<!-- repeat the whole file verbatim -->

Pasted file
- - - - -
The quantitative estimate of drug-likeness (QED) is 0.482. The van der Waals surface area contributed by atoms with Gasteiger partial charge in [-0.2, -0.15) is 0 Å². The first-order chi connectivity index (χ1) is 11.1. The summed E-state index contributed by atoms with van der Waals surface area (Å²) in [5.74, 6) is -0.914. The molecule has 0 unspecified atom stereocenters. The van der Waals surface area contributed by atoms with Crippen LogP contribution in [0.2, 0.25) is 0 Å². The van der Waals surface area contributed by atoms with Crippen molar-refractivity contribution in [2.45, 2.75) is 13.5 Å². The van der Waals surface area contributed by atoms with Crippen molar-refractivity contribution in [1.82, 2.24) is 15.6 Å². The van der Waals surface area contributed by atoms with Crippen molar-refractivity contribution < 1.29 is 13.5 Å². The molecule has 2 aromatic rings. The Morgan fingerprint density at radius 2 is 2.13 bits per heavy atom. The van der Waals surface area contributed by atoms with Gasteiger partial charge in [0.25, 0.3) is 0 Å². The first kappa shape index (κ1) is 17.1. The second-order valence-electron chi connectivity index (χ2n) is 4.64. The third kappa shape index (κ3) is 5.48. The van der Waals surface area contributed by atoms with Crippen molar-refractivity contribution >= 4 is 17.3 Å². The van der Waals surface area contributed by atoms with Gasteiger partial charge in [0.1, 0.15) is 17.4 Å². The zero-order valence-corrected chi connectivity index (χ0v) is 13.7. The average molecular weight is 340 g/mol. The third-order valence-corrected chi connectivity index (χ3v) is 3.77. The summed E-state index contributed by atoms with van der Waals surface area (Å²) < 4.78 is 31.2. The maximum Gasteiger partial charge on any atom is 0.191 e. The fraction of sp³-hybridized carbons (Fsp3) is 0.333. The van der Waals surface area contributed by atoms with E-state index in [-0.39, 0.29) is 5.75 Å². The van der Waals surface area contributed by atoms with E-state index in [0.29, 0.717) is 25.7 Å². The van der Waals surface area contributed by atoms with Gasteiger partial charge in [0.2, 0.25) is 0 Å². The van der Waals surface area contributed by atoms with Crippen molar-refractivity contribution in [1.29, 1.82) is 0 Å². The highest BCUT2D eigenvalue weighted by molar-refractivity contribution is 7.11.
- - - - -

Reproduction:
The quantitative estimate of drug-likeness (QED) is 0.482. The van der Waals surface area contributed by atoms with Gasteiger partial charge in [-0.2, -0.15) is 0 Å². The first-order chi connectivity index (χ1) is 11.1. The summed E-state index contributed by atoms with van der Waals surface area (Å²) in [5.74, 6) is -0.914. The molecule has 0 unspecified atom stereocenters. The van der Waals surface area contributed by atoms with Crippen LogP contribution in [0.2, 0.25) is 0 Å². The van der Waals surface area contributed by atoms with Crippen molar-refractivity contribution in [2.45, 2.75) is 13.5 Å². The van der Waals surface area contributed by atoms with Crippen molar-refractivity contribution in [1.82, 2.24) is 15.6 Å². The van der Waals surface area contributed by atoms with Crippen molar-refractivity contribution < 1.29 is 13.5 Å². The molecule has 2 aromatic rings. The Morgan fingerprint density at radius 2 is 2.13 bits per heavy atom. The van der Waals surface area contributed by atoms with Gasteiger partial charge in [0.25, 0.3) is 0 Å². The first kappa shape index (κ1) is 17.1. The second-order valence-electron chi connectivity index (χ2n) is 4.64. The third kappa shape index (κ3) is 5.48. The van der Waals surface area contributed by atoms with Crippen molar-refractivity contribution >= 4 is 17.3 Å². The van der Waals surface area contributed by atoms with Gasteiger partial charge in [0.1, 0.15) is 17.4 Å². The zero-order valence-corrected chi connectivity index (χ0v) is 13.7. The average molecular weight is 340 g/mol. The third-order valence-corrected chi connectivity index (χ3v) is 3.77. The summed E-state index contributed by atoms with van der Waals surface area (Å²) < 4.78 is 31.2. The maximum Gasteiger partial charge on any atom is 0.191 e. The fraction of sp³-hybridized carbons (Fsp3) is 0.333. The van der Waals surface area contributed by atoms with E-state index in [-0.39, 0.29) is 5.75 Å². The van der Waals surface area contributed by atoms with E-state index in [0.29, 0.717) is 25.7 Å². The van der Waals surface area contributed by atoms with Gasteiger partial charge in [0.2, 0.25) is 0 Å². The van der Waals surface area contributed by atoms with Crippen molar-refractivity contribution in [1.29, 1.82) is 0 Å². The highest BCUT2D eigenvalue weighted by molar-refractivity contribution is 7.11.